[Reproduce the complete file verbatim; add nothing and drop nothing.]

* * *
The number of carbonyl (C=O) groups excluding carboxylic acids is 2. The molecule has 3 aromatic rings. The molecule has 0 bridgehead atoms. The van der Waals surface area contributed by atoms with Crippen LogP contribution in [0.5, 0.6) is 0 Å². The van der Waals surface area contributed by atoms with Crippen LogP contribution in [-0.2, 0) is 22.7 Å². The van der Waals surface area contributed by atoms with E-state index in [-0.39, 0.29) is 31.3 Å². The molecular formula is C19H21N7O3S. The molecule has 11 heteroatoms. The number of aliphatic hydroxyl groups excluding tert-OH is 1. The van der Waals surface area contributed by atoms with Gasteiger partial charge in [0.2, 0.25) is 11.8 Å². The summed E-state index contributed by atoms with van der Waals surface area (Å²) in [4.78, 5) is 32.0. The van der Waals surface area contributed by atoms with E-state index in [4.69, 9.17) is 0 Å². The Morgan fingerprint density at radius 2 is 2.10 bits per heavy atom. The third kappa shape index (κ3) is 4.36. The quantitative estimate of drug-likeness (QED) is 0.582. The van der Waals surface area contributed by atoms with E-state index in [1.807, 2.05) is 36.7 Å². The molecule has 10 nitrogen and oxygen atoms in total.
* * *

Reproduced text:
The number of carbonyl (C=O) groups excluding carboxylic acids is 2. The molecule has 3 aromatic rings. The molecule has 0 bridgehead atoms. The van der Waals surface area contributed by atoms with Crippen LogP contribution in [0.5, 0.6) is 0 Å². The van der Waals surface area contributed by atoms with Crippen LogP contribution in [-0.2, 0) is 22.7 Å². The van der Waals surface area contributed by atoms with E-state index in [-0.39, 0.29) is 31.3 Å². The molecular formula is C19H21N7O3S. The molecule has 11 heteroatoms. The number of aliphatic hydroxyl groups excluding tert-OH is 1. The van der Waals surface area contributed by atoms with Gasteiger partial charge in [0.2, 0.25) is 11.8 Å². The summed E-state index contributed by atoms with van der Waals surface area (Å²) in [4.78, 5) is 32.0. The van der Waals surface area contributed by atoms with E-state index in [4.69, 9.17) is 0 Å². The Morgan fingerprint density at radius 2 is 2.10 bits per heavy atom. The third kappa shape index (κ3) is 4.36. The quantitative estimate of drug-likeness (QED) is 0.582. The van der Waals surface area contributed by atoms with E-state index in [1.807, 2.05) is 36.7 Å². The molecule has 10 nitrogen and oxygen atoms in total.